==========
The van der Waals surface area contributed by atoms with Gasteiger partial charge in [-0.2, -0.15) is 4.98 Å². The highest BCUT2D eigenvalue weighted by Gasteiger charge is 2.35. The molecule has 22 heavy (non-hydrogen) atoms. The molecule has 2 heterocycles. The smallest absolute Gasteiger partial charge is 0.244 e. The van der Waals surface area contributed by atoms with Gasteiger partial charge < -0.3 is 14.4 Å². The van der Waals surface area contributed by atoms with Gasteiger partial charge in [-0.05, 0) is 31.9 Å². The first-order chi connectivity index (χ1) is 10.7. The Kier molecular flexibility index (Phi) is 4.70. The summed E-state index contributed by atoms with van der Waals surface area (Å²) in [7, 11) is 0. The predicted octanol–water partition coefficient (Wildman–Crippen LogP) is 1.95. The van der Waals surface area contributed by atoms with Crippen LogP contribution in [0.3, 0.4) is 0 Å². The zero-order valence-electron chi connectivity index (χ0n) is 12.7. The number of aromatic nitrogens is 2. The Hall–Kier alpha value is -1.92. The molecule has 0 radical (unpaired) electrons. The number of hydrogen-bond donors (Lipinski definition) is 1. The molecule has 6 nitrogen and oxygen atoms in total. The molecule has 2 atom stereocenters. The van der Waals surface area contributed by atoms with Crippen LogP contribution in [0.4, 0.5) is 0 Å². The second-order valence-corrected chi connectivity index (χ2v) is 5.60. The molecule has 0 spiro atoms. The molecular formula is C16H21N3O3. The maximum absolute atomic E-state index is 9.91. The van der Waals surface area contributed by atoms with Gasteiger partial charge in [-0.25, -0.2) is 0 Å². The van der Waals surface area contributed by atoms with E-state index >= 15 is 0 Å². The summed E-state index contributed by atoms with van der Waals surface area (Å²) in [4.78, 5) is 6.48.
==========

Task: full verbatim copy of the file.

The van der Waals surface area contributed by atoms with Gasteiger partial charge in [-0.2, -0.15) is 4.98 Å². The highest BCUT2D eigenvalue weighted by Gasteiger charge is 2.35. The molecule has 22 heavy (non-hydrogen) atoms. The molecule has 2 heterocycles. The smallest absolute Gasteiger partial charge is 0.244 e. The van der Waals surface area contributed by atoms with Gasteiger partial charge < -0.3 is 14.4 Å². The van der Waals surface area contributed by atoms with Gasteiger partial charge in [-0.05, 0) is 31.9 Å². The first-order chi connectivity index (χ1) is 10.7. The Kier molecular flexibility index (Phi) is 4.70. The summed E-state index contributed by atoms with van der Waals surface area (Å²) in [7, 11) is 0. The predicted octanol–water partition coefficient (Wildman–Crippen LogP) is 1.95. The van der Waals surface area contributed by atoms with Crippen LogP contribution in [0.3, 0.4) is 0 Å². The zero-order valence-electron chi connectivity index (χ0n) is 12.7. The number of aromatic nitrogens is 2. The Hall–Kier alpha value is -1.92. The molecule has 0 radical (unpaired) electrons. The number of hydrogen-bond donors (Lipinski definition) is 1. The molecule has 6 nitrogen and oxygen atoms in total. The molecule has 2 atom stereocenters. The van der Waals surface area contributed by atoms with Crippen LogP contribution in [0.4, 0.5) is 0 Å². The second-order valence-corrected chi connectivity index (χ2v) is 5.60. The molecule has 0 spiro atoms. The molecular formula is C16H21N3O3. The maximum absolute atomic E-state index is 9.91. The van der Waals surface area contributed by atoms with Gasteiger partial charge in [-0.25, -0.2) is 0 Å². The van der Waals surface area contributed by atoms with E-state index >= 15 is 0 Å². The summed E-state index contributed by atoms with van der Waals surface area (Å²) in [4.78, 5) is 6.48.